Blaine Residents Are Fired Up Over Proposed Solar Garden

December 05, 2017 10:23 PM

A Blaine neighborhood is pushing back on a proposal to build a 23-acre solar garden in their community, arguing the project would take down property values and present a health risk.

"So when we moved here, we kind of expected that there would never be anything built up there," resident Luke Dewey said.


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Behind Dewey's backyard is a large mound covered in grass and snow, a now-shuttered 40-acre  landfill. Dewey says that mound is used for four-wheeling or sledding, depending on the time of year.

"So when we moved here we kind of expected that there would never be anything built up there," he said. 

And for the past three years that's been the case, nothing built, just green space. But some locals like Kathy Jackanich question the location.

"Solar farms previously had been in agricultural and rural areas because of the eyesore and potential down pull on home values," Jackanich said.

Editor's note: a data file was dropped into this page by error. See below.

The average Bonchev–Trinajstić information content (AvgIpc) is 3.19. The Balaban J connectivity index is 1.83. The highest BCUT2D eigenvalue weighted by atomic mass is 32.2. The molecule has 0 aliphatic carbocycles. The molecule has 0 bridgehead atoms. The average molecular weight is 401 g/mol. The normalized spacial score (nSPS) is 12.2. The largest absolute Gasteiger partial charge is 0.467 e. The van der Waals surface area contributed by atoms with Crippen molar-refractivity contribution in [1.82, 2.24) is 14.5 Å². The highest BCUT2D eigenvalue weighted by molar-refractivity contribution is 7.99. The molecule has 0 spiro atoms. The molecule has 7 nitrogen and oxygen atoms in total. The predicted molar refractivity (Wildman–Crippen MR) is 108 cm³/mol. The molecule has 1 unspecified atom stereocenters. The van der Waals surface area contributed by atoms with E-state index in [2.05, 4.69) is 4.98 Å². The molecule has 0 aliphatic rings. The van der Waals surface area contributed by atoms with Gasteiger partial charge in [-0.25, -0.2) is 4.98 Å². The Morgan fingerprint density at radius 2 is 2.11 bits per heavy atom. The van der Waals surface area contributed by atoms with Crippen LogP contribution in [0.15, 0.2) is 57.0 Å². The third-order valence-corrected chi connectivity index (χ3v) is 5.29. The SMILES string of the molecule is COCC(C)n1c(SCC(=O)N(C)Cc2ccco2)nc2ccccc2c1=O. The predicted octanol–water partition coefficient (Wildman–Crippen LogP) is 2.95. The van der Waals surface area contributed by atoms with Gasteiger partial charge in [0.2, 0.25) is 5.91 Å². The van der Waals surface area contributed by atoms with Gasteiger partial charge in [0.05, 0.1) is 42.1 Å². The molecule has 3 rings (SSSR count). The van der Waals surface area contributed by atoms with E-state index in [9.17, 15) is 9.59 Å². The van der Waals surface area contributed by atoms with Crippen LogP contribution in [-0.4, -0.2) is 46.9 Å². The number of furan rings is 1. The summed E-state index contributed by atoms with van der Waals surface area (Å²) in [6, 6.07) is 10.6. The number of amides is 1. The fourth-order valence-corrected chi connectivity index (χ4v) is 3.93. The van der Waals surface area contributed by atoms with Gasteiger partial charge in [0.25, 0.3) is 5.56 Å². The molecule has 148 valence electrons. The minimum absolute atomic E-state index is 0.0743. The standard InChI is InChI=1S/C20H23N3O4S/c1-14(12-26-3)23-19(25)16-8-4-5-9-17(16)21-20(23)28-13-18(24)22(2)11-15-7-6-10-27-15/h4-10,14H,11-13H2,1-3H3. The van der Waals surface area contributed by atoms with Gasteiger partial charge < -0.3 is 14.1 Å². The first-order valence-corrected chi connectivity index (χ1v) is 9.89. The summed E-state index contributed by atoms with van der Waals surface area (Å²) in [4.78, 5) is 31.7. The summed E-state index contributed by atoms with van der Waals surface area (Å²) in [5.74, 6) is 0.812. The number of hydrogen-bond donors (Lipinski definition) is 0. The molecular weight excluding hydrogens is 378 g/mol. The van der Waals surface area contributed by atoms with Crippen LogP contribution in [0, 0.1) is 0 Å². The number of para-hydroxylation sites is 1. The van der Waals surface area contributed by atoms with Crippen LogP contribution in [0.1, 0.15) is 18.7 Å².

The city of Blaine is meeting with residents Tuesday to discuss a controversial proposed solar power plant. If the proposal could affect you and you'd like to have your say, let Blaine's mayor know.


Connexus Energy proposed the project and would be its financial backer. The site is expected to have nearly 14,000 solar panels, plus a battery station and privacy fence. 

"Our first step is to file a conditional use permit and negotiate the details so that the city and the residents are happy with it," Connexus's Greg Ridderbusch said. "Let's get that that done, then we will be installing it by summertime of next year and have it in production by next fall."  

Among the attendees of a presentation by Connexus Monday night was Blaine Mayor Tom Ryan.

"It's an alternative energy and limits the use of coal which everybody wants," Ryan said. "It limits the carbon footprint."

The project is one of several in Blaine, Ramsey and St. Francis.  Connexus said the goal is to be online by next summer. 

The push for community solar farms is predicated by a state requirement that investor-owned utilities get some of their power from solar by 2020.  Plus, there's an increasing demand from consumers who prefer solar power. 

Other energy companies have plans for hundreds of similar projects in Wright, Dakota and Washington counties. 


Todd Wilson & Beth McDonough

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